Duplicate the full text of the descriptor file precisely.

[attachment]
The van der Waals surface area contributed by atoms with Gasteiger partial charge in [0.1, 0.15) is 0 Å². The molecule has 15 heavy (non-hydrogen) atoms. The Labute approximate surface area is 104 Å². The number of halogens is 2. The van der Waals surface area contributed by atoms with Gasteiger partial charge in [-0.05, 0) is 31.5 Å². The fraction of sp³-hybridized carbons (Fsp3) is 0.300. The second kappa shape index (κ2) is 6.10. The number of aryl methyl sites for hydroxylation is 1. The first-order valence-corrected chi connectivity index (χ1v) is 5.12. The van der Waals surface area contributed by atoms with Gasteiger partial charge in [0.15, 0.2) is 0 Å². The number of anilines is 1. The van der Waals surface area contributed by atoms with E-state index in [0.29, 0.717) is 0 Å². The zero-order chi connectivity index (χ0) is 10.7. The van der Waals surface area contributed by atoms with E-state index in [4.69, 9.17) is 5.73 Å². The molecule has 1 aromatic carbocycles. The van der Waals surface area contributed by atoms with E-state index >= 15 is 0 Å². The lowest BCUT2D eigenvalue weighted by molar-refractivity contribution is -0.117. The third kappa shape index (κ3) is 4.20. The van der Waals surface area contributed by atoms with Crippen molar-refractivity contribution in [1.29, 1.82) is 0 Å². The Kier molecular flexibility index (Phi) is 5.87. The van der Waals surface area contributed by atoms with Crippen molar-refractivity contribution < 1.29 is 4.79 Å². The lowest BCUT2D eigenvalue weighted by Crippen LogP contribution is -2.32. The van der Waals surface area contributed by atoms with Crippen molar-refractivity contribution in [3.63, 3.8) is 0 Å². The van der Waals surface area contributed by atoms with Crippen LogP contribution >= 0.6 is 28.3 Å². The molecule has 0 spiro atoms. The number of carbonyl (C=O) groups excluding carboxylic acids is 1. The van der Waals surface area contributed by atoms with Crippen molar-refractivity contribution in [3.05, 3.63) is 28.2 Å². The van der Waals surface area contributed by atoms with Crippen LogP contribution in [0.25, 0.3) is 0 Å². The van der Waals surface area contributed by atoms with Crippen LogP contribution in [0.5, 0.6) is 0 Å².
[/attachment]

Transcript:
The van der Waals surface area contributed by atoms with Gasteiger partial charge in [0.1, 0.15) is 0 Å². The molecule has 15 heavy (non-hydrogen) atoms. The Labute approximate surface area is 104 Å². The number of halogens is 2. The van der Waals surface area contributed by atoms with Gasteiger partial charge in [-0.05, 0) is 31.5 Å². The fraction of sp³-hybridized carbons (Fsp3) is 0.300. The second kappa shape index (κ2) is 6.10. The number of aryl methyl sites for hydroxylation is 1. The first-order valence-corrected chi connectivity index (χ1v) is 5.12. The van der Waals surface area contributed by atoms with Gasteiger partial charge in [0.15, 0.2) is 0 Å². The number of anilines is 1. The van der Waals surface area contributed by atoms with E-state index in [0.29, 0.717) is 0 Å². The zero-order chi connectivity index (χ0) is 10.7. The van der Waals surface area contributed by atoms with E-state index in [4.69, 9.17) is 5.73 Å². The molecule has 1 aromatic carbocycles. The van der Waals surface area contributed by atoms with E-state index >= 15 is 0 Å². The lowest BCUT2D eigenvalue weighted by molar-refractivity contribution is -0.117. The third kappa shape index (κ3) is 4.20. The van der Waals surface area contributed by atoms with Crippen molar-refractivity contribution in [1.29, 1.82) is 0 Å². The Kier molecular flexibility index (Phi) is 5.87. The van der Waals surface area contributed by atoms with Crippen molar-refractivity contribution < 1.29 is 4.79 Å². The lowest BCUT2D eigenvalue weighted by Crippen LogP contribution is -2.32. The van der Waals surface area contributed by atoms with Crippen molar-refractivity contribution in [3.63, 3.8) is 0 Å². The van der Waals surface area contributed by atoms with Crippen LogP contribution >= 0.6 is 28.3 Å². The molecule has 0 spiro atoms. The number of carbonyl (C=O) groups excluding carboxylic acids is 1. The van der Waals surface area contributed by atoms with Crippen molar-refractivity contribution in [3.05, 3.63) is 28.2 Å². The van der Waals surface area contributed by atoms with Crippen LogP contribution in [0.25, 0.3) is 0 Å². The van der Waals surface area contributed by atoms with Crippen LogP contribution in [0.5, 0.6) is 0 Å².